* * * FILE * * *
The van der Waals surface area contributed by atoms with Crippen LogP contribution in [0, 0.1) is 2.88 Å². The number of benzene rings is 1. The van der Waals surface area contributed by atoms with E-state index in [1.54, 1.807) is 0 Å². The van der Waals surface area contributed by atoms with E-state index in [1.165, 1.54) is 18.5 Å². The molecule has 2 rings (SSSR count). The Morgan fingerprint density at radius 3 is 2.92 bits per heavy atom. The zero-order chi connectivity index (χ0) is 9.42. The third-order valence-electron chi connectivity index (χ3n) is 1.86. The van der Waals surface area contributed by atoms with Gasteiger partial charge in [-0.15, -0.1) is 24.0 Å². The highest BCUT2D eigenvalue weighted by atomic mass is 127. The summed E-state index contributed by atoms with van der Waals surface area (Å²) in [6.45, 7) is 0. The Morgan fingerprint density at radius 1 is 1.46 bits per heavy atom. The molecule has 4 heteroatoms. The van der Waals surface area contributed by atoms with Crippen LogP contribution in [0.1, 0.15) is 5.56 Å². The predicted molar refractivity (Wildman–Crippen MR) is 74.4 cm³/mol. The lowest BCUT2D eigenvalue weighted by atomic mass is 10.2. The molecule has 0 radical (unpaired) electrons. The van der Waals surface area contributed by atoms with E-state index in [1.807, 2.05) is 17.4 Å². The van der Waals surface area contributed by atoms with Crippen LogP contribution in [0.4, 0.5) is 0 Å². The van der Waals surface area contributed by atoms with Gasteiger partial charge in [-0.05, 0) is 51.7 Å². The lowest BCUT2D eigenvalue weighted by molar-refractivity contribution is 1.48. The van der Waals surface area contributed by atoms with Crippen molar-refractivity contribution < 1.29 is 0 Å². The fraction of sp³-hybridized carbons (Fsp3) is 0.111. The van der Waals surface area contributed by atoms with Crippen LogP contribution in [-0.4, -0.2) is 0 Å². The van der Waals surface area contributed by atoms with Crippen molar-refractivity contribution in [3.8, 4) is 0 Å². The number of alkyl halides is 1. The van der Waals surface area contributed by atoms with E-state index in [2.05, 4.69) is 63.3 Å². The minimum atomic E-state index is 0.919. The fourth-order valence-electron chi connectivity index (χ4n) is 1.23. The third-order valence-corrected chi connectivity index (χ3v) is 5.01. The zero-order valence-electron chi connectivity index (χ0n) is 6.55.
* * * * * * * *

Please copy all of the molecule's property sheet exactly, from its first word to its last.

The van der Waals surface area contributed by atoms with Crippen LogP contribution in [0, 0.1) is 2.88 Å². The number of benzene rings is 1. The van der Waals surface area contributed by atoms with E-state index in [1.54, 1.807) is 0 Å². The van der Waals surface area contributed by atoms with E-state index in [1.165, 1.54) is 18.5 Å². The molecule has 2 rings (SSSR count). The Morgan fingerprint density at radius 3 is 2.92 bits per heavy atom. The zero-order chi connectivity index (χ0) is 9.42. The third-order valence-electron chi connectivity index (χ3n) is 1.86. The van der Waals surface area contributed by atoms with Gasteiger partial charge in [-0.15, -0.1) is 24.0 Å². The highest BCUT2D eigenvalue weighted by atomic mass is 127. The summed E-state index contributed by atoms with van der Waals surface area (Å²) in [6.45, 7) is 0. The Morgan fingerprint density at radius 1 is 1.46 bits per heavy atom. The molecule has 4 heteroatoms. The van der Waals surface area contributed by atoms with Crippen LogP contribution in [0.1, 0.15) is 5.56 Å². The predicted molar refractivity (Wildman–Crippen MR) is 74.4 cm³/mol. The lowest BCUT2D eigenvalue weighted by atomic mass is 10.2. The molecule has 0 radical (unpaired) electrons. The van der Waals surface area contributed by atoms with E-state index in [1.807, 2.05) is 17.4 Å². The van der Waals surface area contributed by atoms with Crippen LogP contribution in [0.4, 0.5) is 0 Å². The van der Waals surface area contributed by atoms with Gasteiger partial charge in [-0.05, 0) is 51.7 Å². The lowest BCUT2D eigenvalue weighted by molar-refractivity contribution is 1.48. The van der Waals surface area contributed by atoms with Crippen molar-refractivity contribution < 1.29 is 0 Å². The fraction of sp³-hybridized carbons (Fsp3) is 0.111. The van der Waals surface area contributed by atoms with Crippen LogP contribution in [-0.4, -0.2) is 0 Å². The van der Waals surface area contributed by atoms with Crippen molar-refractivity contribution in [3.8, 4) is 0 Å². The number of alkyl halides is 1. The van der Waals surface area contributed by atoms with E-state index in [2.05, 4.69) is 63.3 Å². The minimum atomic E-state index is 0.919. The fourth-order valence-electron chi connectivity index (χ4n) is 1.23. The third-order valence-corrected chi connectivity index (χ3v) is 5.01. The zero-order valence-electron chi connectivity index (χ0n) is 6.55.